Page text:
Most meetings in Truro are remote. Go to truro-ma.gov and click on the meeting you want to watch. The agenda includes instructions on how to join.
Thursday, Aug. 4
- Climate Action Committee, 10:30 a.m.
Monday, Aug. 8
- Energy Committee, 4:30 p.m.
Tuesday, Aug. 9
- Council on Aging, 9 a.m.
- Local Comprehensive Planning Committee, 10 a.m., Truro Public Library
Thursday, Aug. 11
- Economic Development Committee, 9:30 a.m.
Mass. Attorney General Maura Healey sent a notice to Kristen Reed, chair of the Truro Select Board, indicating the Mass. Dept. of Open Government had found that the board violated the state’s Open Meeting Law. The notice, sent on Aug. 1, followed a complaint filed on May 4 by Ronald Beaty, a former Barnstable County commissioner.
Beaty, who lives in West Barnstable, not Truro, calls himself the “Donald Trump of Cape Cod” and is well known for regularly filing complaints against Cape Cod government bodies.
In this complaint, Beaty claimed the board posted an “insufficiently specific” notice regarding its March 8 executive session, and that the board “failed to periodically review executive session minutes.”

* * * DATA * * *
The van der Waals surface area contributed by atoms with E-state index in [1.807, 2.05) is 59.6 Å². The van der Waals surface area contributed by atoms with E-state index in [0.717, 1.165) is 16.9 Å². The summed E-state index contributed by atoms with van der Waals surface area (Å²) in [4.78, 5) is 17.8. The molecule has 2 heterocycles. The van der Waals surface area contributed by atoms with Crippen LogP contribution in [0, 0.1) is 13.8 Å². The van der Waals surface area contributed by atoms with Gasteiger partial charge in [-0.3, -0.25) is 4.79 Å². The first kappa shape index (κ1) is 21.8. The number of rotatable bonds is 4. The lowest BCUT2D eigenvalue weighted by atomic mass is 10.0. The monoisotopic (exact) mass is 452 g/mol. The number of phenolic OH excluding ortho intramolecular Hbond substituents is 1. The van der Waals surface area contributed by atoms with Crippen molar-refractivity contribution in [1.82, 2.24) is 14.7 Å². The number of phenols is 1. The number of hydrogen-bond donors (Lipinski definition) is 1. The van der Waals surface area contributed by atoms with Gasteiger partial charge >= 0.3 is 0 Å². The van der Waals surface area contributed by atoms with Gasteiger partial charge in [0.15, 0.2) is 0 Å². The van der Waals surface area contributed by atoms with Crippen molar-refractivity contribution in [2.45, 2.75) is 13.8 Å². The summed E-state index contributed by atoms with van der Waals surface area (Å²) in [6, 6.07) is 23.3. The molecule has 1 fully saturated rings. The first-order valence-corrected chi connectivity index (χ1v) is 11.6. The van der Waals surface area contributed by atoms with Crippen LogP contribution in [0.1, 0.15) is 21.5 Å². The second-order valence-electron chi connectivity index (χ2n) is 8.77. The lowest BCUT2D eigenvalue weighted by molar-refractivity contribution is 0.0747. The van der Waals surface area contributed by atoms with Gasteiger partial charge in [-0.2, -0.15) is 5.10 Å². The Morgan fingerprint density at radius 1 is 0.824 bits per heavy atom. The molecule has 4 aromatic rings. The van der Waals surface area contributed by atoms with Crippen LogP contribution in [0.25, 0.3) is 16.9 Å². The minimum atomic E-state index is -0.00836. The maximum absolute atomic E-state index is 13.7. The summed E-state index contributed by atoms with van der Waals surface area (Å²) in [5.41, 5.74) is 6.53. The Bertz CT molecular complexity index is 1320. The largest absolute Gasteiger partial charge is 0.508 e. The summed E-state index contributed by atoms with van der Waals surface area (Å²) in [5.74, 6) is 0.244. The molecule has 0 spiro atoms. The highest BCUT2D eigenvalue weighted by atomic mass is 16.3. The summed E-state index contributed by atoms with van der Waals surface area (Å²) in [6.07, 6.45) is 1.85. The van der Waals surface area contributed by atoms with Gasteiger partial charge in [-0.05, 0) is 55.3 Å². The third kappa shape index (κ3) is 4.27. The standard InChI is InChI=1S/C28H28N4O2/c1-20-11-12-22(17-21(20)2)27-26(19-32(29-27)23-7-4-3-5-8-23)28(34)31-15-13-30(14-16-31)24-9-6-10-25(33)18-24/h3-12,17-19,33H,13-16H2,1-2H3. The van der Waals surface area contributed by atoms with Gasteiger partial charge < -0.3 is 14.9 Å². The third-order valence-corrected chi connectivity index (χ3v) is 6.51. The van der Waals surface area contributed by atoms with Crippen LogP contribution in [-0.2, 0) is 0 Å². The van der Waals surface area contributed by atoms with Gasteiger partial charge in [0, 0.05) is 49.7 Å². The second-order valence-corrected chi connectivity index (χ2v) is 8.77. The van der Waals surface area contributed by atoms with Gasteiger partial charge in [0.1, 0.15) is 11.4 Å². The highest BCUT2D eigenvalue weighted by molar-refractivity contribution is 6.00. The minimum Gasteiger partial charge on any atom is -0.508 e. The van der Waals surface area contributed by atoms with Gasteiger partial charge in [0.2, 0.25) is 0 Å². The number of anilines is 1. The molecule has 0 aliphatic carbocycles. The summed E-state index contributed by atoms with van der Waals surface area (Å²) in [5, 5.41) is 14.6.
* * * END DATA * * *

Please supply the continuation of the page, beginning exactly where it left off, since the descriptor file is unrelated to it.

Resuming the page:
The notice for the March 8 meeting did not identify the units with whom the board would be engaged in collective bargaining and therefore discussing negotiation strategy in its executive session. After receiving the complaint from Beaty, the select board amended its notice to specify that the collective bargaining strategy discussion on April 19 related to negotiations with the Laborers’ International Union of North America, the American Federation of State, County & Municipal Employees, the Truro Police Federation, and the Truro Permanent Firefighters, according to the notice from the attorney general’s office.
The Dept. of Open Government also determined that the board had not sufficiently reviewed and released minutes of executive sessions on a regular basis. After receiving the initial complaint, the board released minutes from four closed meetings held during the last year. The notice ordered that the board review all outstanding executive session minutes within 60 days but noted that the department considers the matter now closed. The Truro Select Board released a statement acknowledging the oversights and assuring the public of its plan to be vigilant in meeting notices and reviewing executive session minutes going forward.
“The Board recognizes the core value of transparency underlying the Open Meeting Law and is committed to improving its practices to ensure compliance,” the statement concluded. —Nora Markey